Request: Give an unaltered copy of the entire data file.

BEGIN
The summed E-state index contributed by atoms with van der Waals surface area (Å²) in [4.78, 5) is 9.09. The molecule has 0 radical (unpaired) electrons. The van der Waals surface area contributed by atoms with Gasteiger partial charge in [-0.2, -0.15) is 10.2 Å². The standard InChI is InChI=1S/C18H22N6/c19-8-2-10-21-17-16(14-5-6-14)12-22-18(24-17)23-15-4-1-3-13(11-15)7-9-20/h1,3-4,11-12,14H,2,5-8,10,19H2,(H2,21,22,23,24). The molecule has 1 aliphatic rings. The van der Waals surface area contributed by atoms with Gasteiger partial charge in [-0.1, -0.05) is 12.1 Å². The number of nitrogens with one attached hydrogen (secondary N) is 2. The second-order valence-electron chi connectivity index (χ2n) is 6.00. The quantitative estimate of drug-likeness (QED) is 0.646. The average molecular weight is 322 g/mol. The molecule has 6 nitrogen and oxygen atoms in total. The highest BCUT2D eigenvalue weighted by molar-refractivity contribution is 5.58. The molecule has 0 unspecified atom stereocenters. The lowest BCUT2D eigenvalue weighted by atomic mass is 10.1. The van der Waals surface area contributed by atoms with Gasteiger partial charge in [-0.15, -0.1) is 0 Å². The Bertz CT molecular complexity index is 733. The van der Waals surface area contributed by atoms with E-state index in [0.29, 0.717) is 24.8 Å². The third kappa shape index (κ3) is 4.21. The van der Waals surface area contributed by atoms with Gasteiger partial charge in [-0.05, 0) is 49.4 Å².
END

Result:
The summed E-state index contributed by atoms with van der Waals surface area (Å²) in [4.78, 5) is 9.09. The molecule has 0 radical (unpaired) electrons. The van der Waals surface area contributed by atoms with Gasteiger partial charge in [-0.2, -0.15) is 10.2 Å². The standard InChI is InChI=1S/C18H22N6/c19-8-2-10-21-17-16(14-5-6-14)12-22-18(24-17)23-15-4-1-3-13(11-15)7-9-20/h1,3-4,11-12,14H,2,5-8,10,19H2,(H2,21,22,23,24). The molecule has 1 aliphatic rings. The van der Waals surface area contributed by atoms with Gasteiger partial charge in [-0.1, -0.05) is 12.1 Å². The number of nitrogens with one attached hydrogen (secondary N) is 2. The second-order valence-electron chi connectivity index (χ2n) is 6.00. The quantitative estimate of drug-likeness (QED) is 0.646. The average molecular weight is 322 g/mol. The molecule has 6 nitrogen and oxygen atoms in total. The highest BCUT2D eigenvalue weighted by molar-refractivity contribution is 5.58. The molecule has 0 unspecified atom stereocenters. The lowest BCUT2D eigenvalue weighted by atomic mass is 10.1. The van der Waals surface area contributed by atoms with Gasteiger partial charge in [-0.15, -0.1) is 0 Å². The Bertz CT molecular complexity index is 733. The van der Waals surface area contributed by atoms with E-state index in [0.29, 0.717) is 24.8 Å². The third kappa shape index (κ3) is 4.21. The van der Waals surface area contributed by atoms with Gasteiger partial charge in [-0.05, 0) is 49.4 Å².